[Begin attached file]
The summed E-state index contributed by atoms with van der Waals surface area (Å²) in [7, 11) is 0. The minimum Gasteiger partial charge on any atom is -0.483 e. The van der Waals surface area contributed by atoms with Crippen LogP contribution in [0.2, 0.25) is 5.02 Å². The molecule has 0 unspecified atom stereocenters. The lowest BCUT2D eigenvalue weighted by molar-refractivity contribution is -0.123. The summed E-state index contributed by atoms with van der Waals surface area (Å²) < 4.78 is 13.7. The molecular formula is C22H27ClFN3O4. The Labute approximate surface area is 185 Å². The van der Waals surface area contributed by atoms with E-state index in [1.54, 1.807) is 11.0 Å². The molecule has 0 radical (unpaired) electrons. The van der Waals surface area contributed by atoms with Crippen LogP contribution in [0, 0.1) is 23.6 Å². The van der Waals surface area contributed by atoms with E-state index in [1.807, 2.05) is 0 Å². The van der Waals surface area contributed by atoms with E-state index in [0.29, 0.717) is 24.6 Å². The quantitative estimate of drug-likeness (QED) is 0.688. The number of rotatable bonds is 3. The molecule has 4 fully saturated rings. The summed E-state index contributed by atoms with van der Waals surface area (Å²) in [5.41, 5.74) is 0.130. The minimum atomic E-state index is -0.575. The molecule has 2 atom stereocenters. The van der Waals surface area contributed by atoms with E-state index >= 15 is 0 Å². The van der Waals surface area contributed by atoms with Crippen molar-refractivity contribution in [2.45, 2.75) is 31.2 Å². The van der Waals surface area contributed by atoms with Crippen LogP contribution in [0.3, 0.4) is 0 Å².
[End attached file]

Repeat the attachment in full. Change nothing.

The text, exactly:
The summed E-state index contributed by atoms with van der Waals surface area (Å²) in [7, 11) is 0. The minimum Gasteiger partial charge on any atom is -0.483 e. The van der Waals surface area contributed by atoms with Crippen LogP contribution in [0.2, 0.25) is 5.02 Å². The molecule has 0 unspecified atom stereocenters. The lowest BCUT2D eigenvalue weighted by molar-refractivity contribution is -0.123. The summed E-state index contributed by atoms with van der Waals surface area (Å²) < 4.78 is 13.7. The molecular formula is C22H27ClFN3O4. The Labute approximate surface area is 185 Å². The van der Waals surface area contributed by atoms with E-state index in [1.54, 1.807) is 11.0 Å². The molecule has 0 radical (unpaired) electrons. The van der Waals surface area contributed by atoms with Crippen LogP contribution in [0, 0.1) is 23.6 Å². The van der Waals surface area contributed by atoms with E-state index in [1.807, 2.05) is 0 Å². The van der Waals surface area contributed by atoms with E-state index in [0.29, 0.717) is 24.6 Å². The quantitative estimate of drug-likeness (QED) is 0.688. The number of rotatable bonds is 3. The molecule has 4 fully saturated rings. The summed E-state index contributed by atoms with van der Waals surface area (Å²) in [5.41, 5.74) is 0.130. The minimum atomic E-state index is -0.575. The molecule has 2 atom stereocenters. The van der Waals surface area contributed by atoms with E-state index >= 15 is 0 Å². The van der Waals surface area contributed by atoms with Crippen molar-refractivity contribution in [2.45, 2.75) is 31.2 Å². The van der Waals surface area contributed by atoms with Crippen LogP contribution in [0.3, 0.4) is 0 Å².